lots of pressure

Kate Middleton Open Up About How She And Prince William Chose Names For Their Kids

The Princess of Wales said that they felt a lot of pressure to pick the right names.

Catherine, Princess of Wales visits the Royal Surrey County Hospital's Maternity Unit at the Royal S...
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When most common folk are choosing a baby name for their kid, it’s normal to feel a little outside pressure — perhaps from your parents, in-laws, or a stray judgmental aunt or uncle. So just imagine what it would be like naming three babies with the entire world watching, including a lot of royalty.

That’s the kind of pressure that Kate Middleton (Catherine, Princess of Wales, to our more formal-leaning readers) felt when she and Prince William had the task of naming George, 9, Charlotte, 7, and Louis, 4.

She opened up about the process when talking to Amy Stubbs, deputy director of midwifery at Royal Surrey County Hospital, as she gave the princess a tour this week.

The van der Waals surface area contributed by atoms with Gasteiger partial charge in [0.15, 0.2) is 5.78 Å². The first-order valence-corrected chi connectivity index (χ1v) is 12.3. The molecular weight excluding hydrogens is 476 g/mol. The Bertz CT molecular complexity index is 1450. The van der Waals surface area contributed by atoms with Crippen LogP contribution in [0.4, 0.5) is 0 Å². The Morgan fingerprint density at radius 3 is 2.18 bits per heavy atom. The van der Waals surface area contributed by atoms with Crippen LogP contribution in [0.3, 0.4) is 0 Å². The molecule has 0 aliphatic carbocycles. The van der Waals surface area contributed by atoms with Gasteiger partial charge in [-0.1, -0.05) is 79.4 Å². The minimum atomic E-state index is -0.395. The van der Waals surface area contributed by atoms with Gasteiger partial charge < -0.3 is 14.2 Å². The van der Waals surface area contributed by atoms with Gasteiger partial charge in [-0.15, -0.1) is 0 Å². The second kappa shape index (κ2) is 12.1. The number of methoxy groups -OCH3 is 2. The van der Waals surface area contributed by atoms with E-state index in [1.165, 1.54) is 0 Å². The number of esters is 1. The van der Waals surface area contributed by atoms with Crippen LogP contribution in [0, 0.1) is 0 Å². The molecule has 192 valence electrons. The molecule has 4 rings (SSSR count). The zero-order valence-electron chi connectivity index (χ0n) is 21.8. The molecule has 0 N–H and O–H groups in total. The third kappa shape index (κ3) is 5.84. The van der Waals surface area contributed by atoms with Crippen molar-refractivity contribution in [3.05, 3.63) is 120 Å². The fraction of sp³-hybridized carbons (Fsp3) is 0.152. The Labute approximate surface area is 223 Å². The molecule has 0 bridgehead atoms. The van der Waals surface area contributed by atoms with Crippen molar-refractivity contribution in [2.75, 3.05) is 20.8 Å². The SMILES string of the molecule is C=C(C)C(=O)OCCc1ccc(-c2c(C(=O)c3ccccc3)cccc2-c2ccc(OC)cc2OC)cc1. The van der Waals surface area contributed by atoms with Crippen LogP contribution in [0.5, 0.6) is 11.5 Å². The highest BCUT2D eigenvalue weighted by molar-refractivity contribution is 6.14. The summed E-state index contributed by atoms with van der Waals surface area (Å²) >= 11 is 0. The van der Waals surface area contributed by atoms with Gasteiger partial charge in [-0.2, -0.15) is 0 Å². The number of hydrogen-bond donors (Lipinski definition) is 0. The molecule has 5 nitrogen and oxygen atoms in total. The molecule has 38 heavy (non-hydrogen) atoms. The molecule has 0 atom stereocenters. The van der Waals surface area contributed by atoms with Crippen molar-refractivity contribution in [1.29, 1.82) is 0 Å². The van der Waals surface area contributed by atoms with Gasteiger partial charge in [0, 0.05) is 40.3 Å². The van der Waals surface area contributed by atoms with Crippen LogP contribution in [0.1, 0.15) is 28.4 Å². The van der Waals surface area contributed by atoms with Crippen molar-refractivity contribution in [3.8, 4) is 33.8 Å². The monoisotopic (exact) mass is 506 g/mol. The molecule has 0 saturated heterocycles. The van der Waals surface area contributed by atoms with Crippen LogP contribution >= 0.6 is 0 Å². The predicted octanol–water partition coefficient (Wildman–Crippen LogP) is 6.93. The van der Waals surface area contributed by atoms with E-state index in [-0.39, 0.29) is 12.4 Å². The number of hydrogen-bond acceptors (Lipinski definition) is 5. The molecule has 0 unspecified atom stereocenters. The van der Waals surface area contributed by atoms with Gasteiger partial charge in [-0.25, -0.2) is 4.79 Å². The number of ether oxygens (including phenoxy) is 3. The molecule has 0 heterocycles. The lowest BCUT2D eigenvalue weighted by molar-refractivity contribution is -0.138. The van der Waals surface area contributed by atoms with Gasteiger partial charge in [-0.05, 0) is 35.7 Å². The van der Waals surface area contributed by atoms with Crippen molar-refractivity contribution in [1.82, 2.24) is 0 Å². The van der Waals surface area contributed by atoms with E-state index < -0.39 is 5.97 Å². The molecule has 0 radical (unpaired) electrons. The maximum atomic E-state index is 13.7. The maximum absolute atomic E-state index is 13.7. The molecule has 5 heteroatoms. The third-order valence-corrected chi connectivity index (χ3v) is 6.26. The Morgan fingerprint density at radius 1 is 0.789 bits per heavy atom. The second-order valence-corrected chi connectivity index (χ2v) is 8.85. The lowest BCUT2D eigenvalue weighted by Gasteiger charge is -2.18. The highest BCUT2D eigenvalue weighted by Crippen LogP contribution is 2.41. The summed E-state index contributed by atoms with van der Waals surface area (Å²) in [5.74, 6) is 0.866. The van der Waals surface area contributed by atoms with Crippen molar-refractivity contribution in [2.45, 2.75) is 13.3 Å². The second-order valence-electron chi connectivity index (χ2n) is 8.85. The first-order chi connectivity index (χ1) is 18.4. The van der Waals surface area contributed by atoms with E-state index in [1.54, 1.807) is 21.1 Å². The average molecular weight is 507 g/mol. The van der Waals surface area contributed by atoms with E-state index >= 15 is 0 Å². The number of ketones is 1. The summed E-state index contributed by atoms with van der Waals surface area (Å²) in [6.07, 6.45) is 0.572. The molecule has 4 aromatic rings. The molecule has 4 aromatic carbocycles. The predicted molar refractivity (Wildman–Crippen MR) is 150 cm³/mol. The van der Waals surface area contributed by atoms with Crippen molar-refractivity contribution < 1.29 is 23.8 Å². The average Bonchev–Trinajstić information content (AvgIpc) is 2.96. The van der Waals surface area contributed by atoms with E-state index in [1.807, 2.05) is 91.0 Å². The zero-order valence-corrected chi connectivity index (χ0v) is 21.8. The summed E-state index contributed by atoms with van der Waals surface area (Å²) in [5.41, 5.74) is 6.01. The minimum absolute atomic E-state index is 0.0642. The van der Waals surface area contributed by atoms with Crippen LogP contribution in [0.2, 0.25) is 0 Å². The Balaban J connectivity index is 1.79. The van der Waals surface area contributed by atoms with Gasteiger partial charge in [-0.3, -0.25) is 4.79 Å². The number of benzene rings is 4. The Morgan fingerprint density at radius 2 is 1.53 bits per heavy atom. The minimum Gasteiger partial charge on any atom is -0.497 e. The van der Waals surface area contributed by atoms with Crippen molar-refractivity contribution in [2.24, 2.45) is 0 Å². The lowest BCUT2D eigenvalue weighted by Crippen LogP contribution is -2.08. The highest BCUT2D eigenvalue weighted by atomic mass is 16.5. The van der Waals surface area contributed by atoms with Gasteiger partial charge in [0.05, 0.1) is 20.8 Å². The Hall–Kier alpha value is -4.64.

Stubbs told People all about the conversation.

"She just really talked about her own children including how they chose their names. A lot of the new mums and dads are thinking about how to choose names for their babies, and they spoke with her about how Kate and William made their choice," Stubbs explained in the interview.

"She said they were their favorite names and that obviously the world was waiting for them to name their children — and that felt like quite a big pressure!" Stubbs said. "She was just delightful. She spent a lot of time talking to a lot of the staff and meeting mums and dadas and new babies across the whole service. It was a really joyful for everyone to have that opportunity and hugely validating for us as a service for her to take the time out to visit us."

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Kate was visiting the hospital to learn more about maternal health, maternity care, and maternal services, as part of her long-term mission to help babies and their parents stay healthy.

"She was particularly interested in maternal mental health and how we are supporting maternal mental wellbeing through pregnancy and in the early post-natal periods," Stubbs told the magazine. "She particularly spent a lot of time talking to staff and families about that aspect of care and how that felt for them."